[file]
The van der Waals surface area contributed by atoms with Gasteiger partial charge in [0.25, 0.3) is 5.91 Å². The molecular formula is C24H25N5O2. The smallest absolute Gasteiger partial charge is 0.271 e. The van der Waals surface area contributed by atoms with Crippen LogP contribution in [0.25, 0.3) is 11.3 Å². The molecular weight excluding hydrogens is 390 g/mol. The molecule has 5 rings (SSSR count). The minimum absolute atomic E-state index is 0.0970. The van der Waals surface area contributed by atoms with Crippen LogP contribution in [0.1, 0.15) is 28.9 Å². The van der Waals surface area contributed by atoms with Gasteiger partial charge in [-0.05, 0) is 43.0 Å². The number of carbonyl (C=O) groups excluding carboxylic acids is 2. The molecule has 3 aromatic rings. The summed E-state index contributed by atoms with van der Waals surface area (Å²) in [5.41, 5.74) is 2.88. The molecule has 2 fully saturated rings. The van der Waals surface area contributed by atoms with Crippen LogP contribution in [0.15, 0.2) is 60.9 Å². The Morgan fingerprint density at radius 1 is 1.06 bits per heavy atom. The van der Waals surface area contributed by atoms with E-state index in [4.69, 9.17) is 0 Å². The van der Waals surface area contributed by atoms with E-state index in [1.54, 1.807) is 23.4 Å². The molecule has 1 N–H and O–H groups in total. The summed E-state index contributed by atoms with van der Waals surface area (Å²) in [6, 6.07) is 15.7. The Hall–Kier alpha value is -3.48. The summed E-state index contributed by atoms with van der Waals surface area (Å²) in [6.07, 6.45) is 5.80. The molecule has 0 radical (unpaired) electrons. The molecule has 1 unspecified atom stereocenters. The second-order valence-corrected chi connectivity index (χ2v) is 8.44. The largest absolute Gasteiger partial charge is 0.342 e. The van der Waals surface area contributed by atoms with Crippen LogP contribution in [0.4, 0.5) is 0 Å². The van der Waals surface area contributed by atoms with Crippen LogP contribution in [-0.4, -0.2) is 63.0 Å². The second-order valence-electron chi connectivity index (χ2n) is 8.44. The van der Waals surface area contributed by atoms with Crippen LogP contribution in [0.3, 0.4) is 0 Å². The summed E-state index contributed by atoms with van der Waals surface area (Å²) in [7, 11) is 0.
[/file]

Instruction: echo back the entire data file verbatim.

The van der Waals surface area contributed by atoms with Gasteiger partial charge in [0.25, 0.3) is 5.91 Å². The molecular formula is C24H25N5O2. The smallest absolute Gasteiger partial charge is 0.271 e. The van der Waals surface area contributed by atoms with Crippen LogP contribution in [0.25, 0.3) is 11.3 Å². The molecular weight excluding hydrogens is 390 g/mol. The molecule has 5 rings (SSSR count). The minimum absolute atomic E-state index is 0.0970. The van der Waals surface area contributed by atoms with Crippen LogP contribution in [0.1, 0.15) is 28.9 Å². The van der Waals surface area contributed by atoms with Gasteiger partial charge in [-0.05, 0) is 43.0 Å². The number of carbonyl (C=O) groups excluding carboxylic acids is 2. The molecule has 3 aromatic rings. The summed E-state index contributed by atoms with van der Waals surface area (Å²) in [5.41, 5.74) is 2.88. The molecule has 2 fully saturated rings. The van der Waals surface area contributed by atoms with Crippen LogP contribution in [0.15, 0.2) is 60.9 Å². The Morgan fingerprint density at radius 1 is 1.06 bits per heavy atom. The van der Waals surface area contributed by atoms with E-state index in [4.69, 9.17) is 0 Å². The van der Waals surface area contributed by atoms with E-state index in [1.54, 1.807) is 23.4 Å². The molecule has 1 N–H and O–H groups in total. The summed E-state index contributed by atoms with van der Waals surface area (Å²) in [6, 6.07) is 15.7. The Hall–Kier alpha value is -3.48. The summed E-state index contributed by atoms with van der Waals surface area (Å²) in [6.07, 6.45) is 5.80. The molecule has 0 radical (unpaired) electrons. The molecule has 1 unspecified atom stereocenters. The second-order valence-corrected chi connectivity index (χ2v) is 8.44. The largest absolute Gasteiger partial charge is 0.342 e. The van der Waals surface area contributed by atoms with Crippen LogP contribution in [0.4, 0.5) is 0 Å². The van der Waals surface area contributed by atoms with Crippen LogP contribution in [-0.4, -0.2) is 63.0 Å². The second-order valence-electron chi connectivity index (χ2n) is 8.44. The van der Waals surface area contributed by atoms with Crippen LogP contribution in [0.3, 0.4) is 0 Å². The summed E-state index contributed by atoms with van der Waals surface area (Å²) in [7, 11) is 0.